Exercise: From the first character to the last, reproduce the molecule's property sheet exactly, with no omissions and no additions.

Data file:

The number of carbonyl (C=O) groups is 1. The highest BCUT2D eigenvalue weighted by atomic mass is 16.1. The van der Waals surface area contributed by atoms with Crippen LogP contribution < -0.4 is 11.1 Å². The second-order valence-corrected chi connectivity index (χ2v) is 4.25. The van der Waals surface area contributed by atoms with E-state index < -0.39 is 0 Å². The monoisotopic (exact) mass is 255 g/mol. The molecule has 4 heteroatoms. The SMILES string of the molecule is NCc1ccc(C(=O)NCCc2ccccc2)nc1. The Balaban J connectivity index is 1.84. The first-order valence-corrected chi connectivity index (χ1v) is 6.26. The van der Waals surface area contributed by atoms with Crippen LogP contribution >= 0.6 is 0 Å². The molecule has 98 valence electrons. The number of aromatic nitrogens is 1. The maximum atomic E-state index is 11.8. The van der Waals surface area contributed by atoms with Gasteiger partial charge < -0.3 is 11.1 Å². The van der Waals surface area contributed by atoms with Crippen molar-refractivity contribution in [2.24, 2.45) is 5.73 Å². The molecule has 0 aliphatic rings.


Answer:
The number of carbonyl (C=O) groups is 1. The highest BCUT2D eigenvalue weighted by atomic mass is 16.1. The van der Waals surface area contributed by atoms with Crippen LogP contribution < -0.4 is 11.1 Å². The second-order valence-corrected chi connectivity index (χ2v) is 4.25. The van der Waals surface area contributed by atoms with E-state index < -0.39 is 0 Å². The monoisotopic (exact) mass is 255 g/mol. The molecule has 4 heteroatoms. The SMILES string of the molecule is NCc1ccc(C(=O)NCCc2ccccc2)nc1. The Balaban J connectivity index is 1.84. The first-order valence-corrected chi connectivity index (χ1v) is 6.26. The van der Waals surface area contributed by atoms with Crippen LogP contribution >= 0.6 is 0 Å². The molecule has 98 valence electrons. The number of aromatic nitrogens is 1. The maximum atomic E-state index is 11.8. The van der Waals surface area contributed by atoms with Gasteiger partial charge < -0.3 is 11.1 Å². The van der Waals surface area contributed by atoms with Crippen molar-refractivity contribution in [2.24, 2.45) is 5.73 Å². The molecule has 0 aliphatic rings.